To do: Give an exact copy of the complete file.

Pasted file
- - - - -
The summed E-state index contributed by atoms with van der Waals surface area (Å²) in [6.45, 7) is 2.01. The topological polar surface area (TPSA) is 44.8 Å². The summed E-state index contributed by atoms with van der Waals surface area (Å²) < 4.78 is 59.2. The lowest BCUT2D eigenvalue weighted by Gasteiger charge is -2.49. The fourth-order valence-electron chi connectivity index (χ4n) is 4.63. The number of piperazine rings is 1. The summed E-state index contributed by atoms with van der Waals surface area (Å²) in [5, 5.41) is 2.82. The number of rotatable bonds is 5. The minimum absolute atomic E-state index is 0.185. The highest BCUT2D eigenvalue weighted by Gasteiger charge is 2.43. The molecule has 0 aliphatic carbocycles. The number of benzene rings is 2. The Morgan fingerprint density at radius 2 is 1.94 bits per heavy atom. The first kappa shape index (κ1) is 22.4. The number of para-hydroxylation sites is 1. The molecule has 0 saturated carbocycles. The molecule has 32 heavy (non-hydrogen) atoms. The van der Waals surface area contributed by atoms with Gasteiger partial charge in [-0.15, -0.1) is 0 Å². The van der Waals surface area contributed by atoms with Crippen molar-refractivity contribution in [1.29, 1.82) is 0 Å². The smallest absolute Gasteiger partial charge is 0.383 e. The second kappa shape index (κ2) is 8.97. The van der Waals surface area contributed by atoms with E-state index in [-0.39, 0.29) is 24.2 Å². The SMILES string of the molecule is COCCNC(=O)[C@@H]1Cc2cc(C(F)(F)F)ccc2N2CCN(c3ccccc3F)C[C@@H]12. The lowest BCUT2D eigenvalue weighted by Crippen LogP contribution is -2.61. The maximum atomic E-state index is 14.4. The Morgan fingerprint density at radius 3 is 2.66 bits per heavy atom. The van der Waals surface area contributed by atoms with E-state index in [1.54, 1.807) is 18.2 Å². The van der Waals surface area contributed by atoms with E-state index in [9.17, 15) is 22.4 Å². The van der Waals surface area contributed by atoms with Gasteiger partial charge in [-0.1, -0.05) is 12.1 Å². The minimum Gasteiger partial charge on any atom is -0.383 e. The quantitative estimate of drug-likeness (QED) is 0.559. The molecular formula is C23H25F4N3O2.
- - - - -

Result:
The summed E-state index contributed by atoms with van der Waals surface area (Å²) in [6.45, 7) is 2.01. The topological polar surface area (TPSA) is 44.8 Å². The summed E-state index contributed by atoms with van der Waals surface area (Å²) < 4.78 is 59.2. The lowest BCUT2D eigenvalue weighted by Gasteiger charge is -2.49. The fourth-order valence-electron chi connectivity index (χ4n) is 4.63. The number of piperazine rings is 1. The summed E-state index contributed by atoms with van der Waals surface area (Å²) in [5, 5.41) is 2.82. The number of rotatable bonds is 5. The minimum absolute atomic E-state index is 0.185. The highest BCUT2D eigenvalue weighted by Gasteiger charge is 2.43. The molecule has 0 aliphatic carbocycles. The number of benzene rings is 2. The Morgan fingerprint density at radius 2 is 1.94 bits per heavy atom. The first kappa shape index (κ1) is 22.4. The number of para-hydroxylation sites is 1. The molecule has 0 saturated carbocycles. The molecule has 32 heavy (non-hydrogen) atoms. The van der Waals surface area contributed by atoms with Gasteiger partial charge in [-0.15, -0.1) is 0 Å². The van der Waals surface area contributed by atoms with Crippen molar-refractivity contribution in [1.29, 1.82) is 0 Å². The smallest absolute Gasteiger partial charge is 0.383 e. The second kappa shape index (κ2) is 8.97. The van der Waals surface area contributed by atoms with E-state index in [-0.39, 0.29) is 24.2 Å². The SMILES string of the molecule is COCCNC(=O)[C@@H]1Cc2cc(C(F)(F)F)ccc2N2CCN(c3ccccc3F)C[C@@H]12. The lowest BCUT2D eigenvalue weighted by Crippen LogP contribution is -2.61. The maximum atomic E-state index is 14.4. The Morgan fingerprint density at radius 3 is 2.66 bits per heavy atom. The van der Waals surface area contributed by atoms with E-state index in [1.54, 1.807) is 18.2 Å². The van der Waals surface area contributed by atoms with E-state index in [9.17, 15) is 22.4 Å². The van der Waals surface area contributed by atoms with Gasteiger partial charge in [-0.1, -0.05) is 12.1 Å². The minimum Gasteiger partial charge on any atom is -0.383 e. The quantitative estimate of drug-likeness (QED) is 0.559. The molecular formula is C23H25F4N3O2.